This page provides information about academic advising for new students and how to plan for your first year of study at Lawrence. For more information about the advising relationship, see Advising Syllabus. Other helpful tips can found under Advising FAQ. Advising information for individual departments or programs can be found under Areas of Study; click the name of the program and look for an Advising page in the navigation menu. If you don't find an Advising page or have further questions, contact the Department Chair (PDF).
Academic Advising for New Students
At Lawrence, we believe that students should receive individual attention from faculty members both as instructors and as academic advisors. Advisors help students explore the curriculum, plan their studies, and achieve the most from their Lawrence experience.
Assigning Your Academic Advisor
All new students are required to submit the Advisor Information Form. For fall matriculation, the form should be submitted by July 10.
The Director of Advising assigns faculty advisors for new students based on the academic interests noted on the Advisor Information Form, taking into account current advising loads, planned sabbaticals, and other factors. While your initial advisor may not be in your intended major, you can be assured that you will get good advice on planning your studies and adjusting to college life. By the spring of the sophomore year, you will declare a major and select an advisor in your major department, who will guide you the rest of the way to graduation.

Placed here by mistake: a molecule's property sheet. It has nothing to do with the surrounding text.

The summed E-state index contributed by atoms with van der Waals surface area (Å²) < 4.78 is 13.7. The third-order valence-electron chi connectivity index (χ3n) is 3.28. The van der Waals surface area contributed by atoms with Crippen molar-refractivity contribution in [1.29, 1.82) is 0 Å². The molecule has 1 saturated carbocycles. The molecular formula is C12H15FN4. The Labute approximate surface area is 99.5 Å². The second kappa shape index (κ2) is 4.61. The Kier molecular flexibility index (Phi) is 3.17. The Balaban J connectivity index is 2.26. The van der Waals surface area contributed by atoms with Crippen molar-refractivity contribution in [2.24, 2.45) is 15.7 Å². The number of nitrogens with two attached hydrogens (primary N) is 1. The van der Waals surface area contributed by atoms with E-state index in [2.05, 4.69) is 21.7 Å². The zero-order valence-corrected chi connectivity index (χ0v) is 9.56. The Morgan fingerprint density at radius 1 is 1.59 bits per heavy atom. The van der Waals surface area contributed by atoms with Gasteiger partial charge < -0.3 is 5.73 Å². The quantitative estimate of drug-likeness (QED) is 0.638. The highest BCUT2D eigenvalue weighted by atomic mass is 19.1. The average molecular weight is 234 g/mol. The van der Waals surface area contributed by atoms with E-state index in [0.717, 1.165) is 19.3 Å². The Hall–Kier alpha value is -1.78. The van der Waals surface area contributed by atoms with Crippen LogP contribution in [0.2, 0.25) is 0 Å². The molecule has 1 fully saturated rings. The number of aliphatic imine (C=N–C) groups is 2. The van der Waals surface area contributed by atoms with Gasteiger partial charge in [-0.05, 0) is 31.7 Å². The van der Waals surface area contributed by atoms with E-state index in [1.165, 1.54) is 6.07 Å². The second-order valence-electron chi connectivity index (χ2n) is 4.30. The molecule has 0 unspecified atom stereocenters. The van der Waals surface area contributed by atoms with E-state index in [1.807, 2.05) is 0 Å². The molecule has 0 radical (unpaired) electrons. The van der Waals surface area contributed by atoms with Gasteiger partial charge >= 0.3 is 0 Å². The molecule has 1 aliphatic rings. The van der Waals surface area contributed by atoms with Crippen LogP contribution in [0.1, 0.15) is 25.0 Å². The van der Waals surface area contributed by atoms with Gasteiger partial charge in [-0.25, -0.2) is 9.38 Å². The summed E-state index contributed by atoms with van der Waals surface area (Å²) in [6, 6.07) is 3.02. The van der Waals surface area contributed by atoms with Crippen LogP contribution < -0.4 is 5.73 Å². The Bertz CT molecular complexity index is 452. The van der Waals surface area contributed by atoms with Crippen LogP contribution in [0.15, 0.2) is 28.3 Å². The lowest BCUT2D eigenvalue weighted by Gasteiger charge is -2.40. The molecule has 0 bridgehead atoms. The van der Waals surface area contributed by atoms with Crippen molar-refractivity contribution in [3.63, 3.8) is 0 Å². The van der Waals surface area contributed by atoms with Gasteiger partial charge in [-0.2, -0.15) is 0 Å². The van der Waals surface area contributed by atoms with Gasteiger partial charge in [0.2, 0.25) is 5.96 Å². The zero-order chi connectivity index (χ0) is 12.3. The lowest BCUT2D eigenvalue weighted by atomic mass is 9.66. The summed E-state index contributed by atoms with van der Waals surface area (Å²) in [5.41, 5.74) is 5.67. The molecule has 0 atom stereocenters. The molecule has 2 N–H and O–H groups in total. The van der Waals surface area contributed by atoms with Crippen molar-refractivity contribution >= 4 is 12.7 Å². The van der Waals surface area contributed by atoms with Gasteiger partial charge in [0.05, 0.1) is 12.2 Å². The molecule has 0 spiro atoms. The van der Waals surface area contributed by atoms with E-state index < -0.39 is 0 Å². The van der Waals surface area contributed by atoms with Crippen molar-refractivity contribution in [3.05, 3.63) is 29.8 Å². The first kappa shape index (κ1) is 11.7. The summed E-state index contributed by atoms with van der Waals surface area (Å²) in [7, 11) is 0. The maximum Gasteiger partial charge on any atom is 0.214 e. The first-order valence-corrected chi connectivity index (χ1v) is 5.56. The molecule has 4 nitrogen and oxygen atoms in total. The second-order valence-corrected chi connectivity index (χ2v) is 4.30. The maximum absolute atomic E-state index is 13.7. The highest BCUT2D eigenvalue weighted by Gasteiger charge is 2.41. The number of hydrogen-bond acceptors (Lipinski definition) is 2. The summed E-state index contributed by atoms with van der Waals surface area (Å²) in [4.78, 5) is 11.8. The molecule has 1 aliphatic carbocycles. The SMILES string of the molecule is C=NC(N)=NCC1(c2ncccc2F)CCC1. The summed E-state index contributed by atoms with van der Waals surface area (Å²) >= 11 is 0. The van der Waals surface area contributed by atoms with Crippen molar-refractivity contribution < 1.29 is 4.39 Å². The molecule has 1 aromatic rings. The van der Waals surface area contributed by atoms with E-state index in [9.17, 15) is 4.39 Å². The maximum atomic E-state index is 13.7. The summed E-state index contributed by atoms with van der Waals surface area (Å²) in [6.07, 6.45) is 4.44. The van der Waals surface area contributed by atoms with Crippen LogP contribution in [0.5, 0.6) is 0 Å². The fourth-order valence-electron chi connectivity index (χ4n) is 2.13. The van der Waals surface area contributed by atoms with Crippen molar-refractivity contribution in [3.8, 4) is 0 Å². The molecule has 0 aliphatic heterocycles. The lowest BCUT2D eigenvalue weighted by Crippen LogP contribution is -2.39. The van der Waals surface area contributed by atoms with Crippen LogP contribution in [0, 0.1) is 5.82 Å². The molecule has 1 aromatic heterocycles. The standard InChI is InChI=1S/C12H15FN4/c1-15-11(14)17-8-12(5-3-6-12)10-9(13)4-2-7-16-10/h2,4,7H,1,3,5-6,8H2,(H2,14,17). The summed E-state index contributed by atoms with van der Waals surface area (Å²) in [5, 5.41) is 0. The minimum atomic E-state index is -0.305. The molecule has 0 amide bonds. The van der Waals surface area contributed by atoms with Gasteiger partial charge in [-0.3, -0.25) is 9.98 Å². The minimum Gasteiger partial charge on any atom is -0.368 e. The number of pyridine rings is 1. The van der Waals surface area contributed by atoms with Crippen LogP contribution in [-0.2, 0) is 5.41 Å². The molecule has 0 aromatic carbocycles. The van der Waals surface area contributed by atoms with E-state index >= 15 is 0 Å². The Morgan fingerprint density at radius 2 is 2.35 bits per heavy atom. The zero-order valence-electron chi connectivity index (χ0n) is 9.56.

The name of your advisor will appear in your Voyager account under Academic History later in the summer after advising assignments are complete.
Meeting with Your Academic Advisor
During Welcome Week, you will meet your advisor at the Advising Luncheon and learn more about the role your advisor will play as well as your own responsibilities in the advising relationship. You will also schedule an individual advising appointment for later in the week.
At the advising appointment, you and your advisor will discuss your responses on the Advisor Information Form, review your registration choices for the fall term (if you pre-registered), make course selections for the winter and spring terms, and address any questions you have as you begin the exciting experience of a liberal education. You will check in with your advisor again in the middle of fall term and throughout the year to assess your progress, make changes to your plans or schedule, or connect with other university resources.
In the middle of your sophomore year, you will find an advisor in your intended major (who may be your initial advisor or a new advisor) who can help you plan your course schedule for the junior year before advance registration starts in April. All students must declare a major by the start of the junior year, and you may change your major and advisor at any time.
For more information, see Advising FAQ.
Choosing Your Classes
The Academic Program
Please read this information before completing the Voyager registration.
The first step in planning your academic program is to understand the makeup of a Lawrence education, which is described in the course catalog under "Liberal Arts Learning" and "The Structure of the Curriculum." During your years at Lawrence you will study broadly and intensively, so take time to become familiar with the course catalog, which presents the many opportunities available to you and defines the requirements for your Lawrence degree. As you read the catalog, think about what you want to accomplish during your college years.
Placement exams are required for students with previous background who intend to continue study in world languages, biology, chemistry, math (calculus), and music (music theory). See the sidebar on Course Placement & Placement Exams.